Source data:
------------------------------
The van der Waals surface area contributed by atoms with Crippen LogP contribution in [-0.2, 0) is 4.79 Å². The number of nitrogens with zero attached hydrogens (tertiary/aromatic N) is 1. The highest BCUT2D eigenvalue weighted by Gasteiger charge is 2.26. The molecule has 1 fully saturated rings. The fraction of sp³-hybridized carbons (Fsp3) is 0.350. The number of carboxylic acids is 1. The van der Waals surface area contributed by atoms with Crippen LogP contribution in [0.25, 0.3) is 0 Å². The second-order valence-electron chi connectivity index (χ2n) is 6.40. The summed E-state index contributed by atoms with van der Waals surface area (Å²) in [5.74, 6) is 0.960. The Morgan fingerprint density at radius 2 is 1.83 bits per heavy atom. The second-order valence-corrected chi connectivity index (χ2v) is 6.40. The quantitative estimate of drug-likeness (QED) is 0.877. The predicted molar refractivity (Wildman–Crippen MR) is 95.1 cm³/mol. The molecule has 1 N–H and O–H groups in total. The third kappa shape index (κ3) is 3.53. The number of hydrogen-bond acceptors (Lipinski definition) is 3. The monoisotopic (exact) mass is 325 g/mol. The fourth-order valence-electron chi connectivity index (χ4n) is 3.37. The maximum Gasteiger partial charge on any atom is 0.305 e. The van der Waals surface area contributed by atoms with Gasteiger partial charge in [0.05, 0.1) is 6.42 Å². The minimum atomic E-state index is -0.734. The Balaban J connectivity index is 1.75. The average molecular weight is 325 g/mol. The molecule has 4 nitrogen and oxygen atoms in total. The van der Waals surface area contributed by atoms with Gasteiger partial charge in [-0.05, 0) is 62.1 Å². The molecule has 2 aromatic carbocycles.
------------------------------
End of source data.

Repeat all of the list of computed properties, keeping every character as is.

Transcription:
The van der Waals surface area contributed by atoms with Crippen LogP contribution in [-0.2, 0) is 4.79 Å². The number of nitrogens with zero attached hydrogens (tertiary/aromatic N) is 1. The highest BCUT2D eigenvalue weighted by Gasteiger charge is 2.26. The molecule has 1 fully saturated rings. The fraction of sp³-hybridized carbons (Fsp3) is 0.350. The number of carboxylic acids is 1. The van der Waals surface area contributed by atoms with Crippen LogP contribution in [0.25, 0.3) is 0 Å². The second-order valence-electron chi connectivity index (χ2n) is 6.40. The summed E-state index contributed by atoms with van der Waals surface area (Å²) in [5.74, 6) is 0.960. The Morgan fingerprint density at radius 2 is 1.83 bits per heavy atom. The second-order valence-corrected chi connectivity index (χ2v) is 6.40. The quantitative estimate of drug-likeness (QED) is 0.877. The predicted molar refractivity (Wildman–Crippen MR) is 95.1 cm³/mol. The molecule has 1 N–H and O–H groups in total. The third kappa shape index (κ3) is 3.53. The number of hydrogen-bond acceptors (Lipinski definition) is 3. The monoisotopic (exact) mass is 325 g/mol. The fourth-order valence-electron chi connectivity index (χ4n) is 3.37. The maximum Gasteiger partial charge on any atom is 0.305 e. The van der Waals surface area contributed by atoms with Gasteiger partial charge in [0.05, 0.1) is 6.42 Å². The minimum atomic E-state index is -0.734. The Balaban J connectivity index is 1.75. The average molecular weight is 325 g/mol. The molecule has 4 nitrogen and oxygen atoms in total. The van der Waals surface area contributed by atoms with Gasteiger partial charge in [-0.05, 0) is 62.1 Å². The molecule has 2 aromatic carbocycles.